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Tuesday, 28 November, 2000, 08:59 GMT
Lords blast alternative therapists
The Lords report covers disciplines such as acupuncture
A House of Lords report is expected to call for tougher controls on "alternative therapists" before they can practice on the NHS.

The science and technology committee report, which follows a year-long inquiry, may prompt a series of reforms from ministers.

One in five Britons now uses complementary therapies such as aromatherapy, acupuncture and homeopathy.

However, many of the 40,000 therapists who practice in the UK have weak, or non-existent regulation compared with doctors, dentists and nurses.

Virtually anyone can set themselves up as a practitioner, regardless of their training, and then practice unsupervised.

No profit

However, the government has already indicated that it intends to significantly tighten the regulation of alternative practitioners.

Although there is growing evidence that some alternative remedies appear to be effective in treating some conditions, the body of properly-organised scientific study literature is relatively tiny compared to conventional medicine.

It is hard to put together trials of complementary medicine because pharmaceutical companies are unwilling to fund research which will not yield them a profit.

A particular criticism of some therapists which the report may level is that they encourage patients with serious conditions to abandon their conventional treatments entirely in favour of complementary remedies.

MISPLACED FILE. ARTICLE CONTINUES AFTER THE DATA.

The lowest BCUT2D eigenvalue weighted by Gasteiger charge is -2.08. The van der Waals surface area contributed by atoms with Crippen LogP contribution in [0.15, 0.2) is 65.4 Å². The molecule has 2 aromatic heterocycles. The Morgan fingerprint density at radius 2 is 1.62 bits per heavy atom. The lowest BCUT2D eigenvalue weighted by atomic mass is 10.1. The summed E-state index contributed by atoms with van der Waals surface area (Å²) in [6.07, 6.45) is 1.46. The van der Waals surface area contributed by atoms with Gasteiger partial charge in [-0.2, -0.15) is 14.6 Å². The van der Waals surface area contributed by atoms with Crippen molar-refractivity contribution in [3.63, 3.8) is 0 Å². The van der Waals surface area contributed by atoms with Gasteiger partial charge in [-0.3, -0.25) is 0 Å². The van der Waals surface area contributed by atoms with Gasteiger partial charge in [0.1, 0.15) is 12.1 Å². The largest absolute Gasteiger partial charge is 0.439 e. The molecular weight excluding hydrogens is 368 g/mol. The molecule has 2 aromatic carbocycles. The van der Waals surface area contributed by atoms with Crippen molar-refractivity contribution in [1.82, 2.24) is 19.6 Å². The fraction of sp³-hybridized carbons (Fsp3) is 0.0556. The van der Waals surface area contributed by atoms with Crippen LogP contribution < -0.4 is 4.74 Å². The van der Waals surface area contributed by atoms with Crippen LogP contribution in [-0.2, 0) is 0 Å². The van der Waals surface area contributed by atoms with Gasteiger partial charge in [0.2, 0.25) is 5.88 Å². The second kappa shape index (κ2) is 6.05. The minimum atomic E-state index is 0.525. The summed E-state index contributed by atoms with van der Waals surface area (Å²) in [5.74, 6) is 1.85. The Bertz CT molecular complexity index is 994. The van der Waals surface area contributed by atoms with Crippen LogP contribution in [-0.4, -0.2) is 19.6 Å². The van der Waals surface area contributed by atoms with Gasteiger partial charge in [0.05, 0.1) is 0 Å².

The peers have also heard how literature on alternative remedies is of variable quality and sometimes misleading.

The committee is thought to want the practice of invasive techniques such as acupuncture to be more strictly supervised.

Hepatitis infection

A recent case, in which a registered doctor spread hepatitis infections by using unsterilised syringes at his alternative health clinic led to the doctor being struck off.

But this was only possible because the practitioner was also a registered doctor and could be disciplined by the General Medical Council.

However, Michael Endacott from the Institute of Complementary Medicine told the BBC there was a high level of expertise among therapists.

"Most practitioners are fully competent in what they do, they provide a first class service and it is a very safe service," he said.

The government has said it will use legislation to improve the regulation of the various types of practitioner, giving bodies the power to oversee the professions, and ban bad therapists from working.

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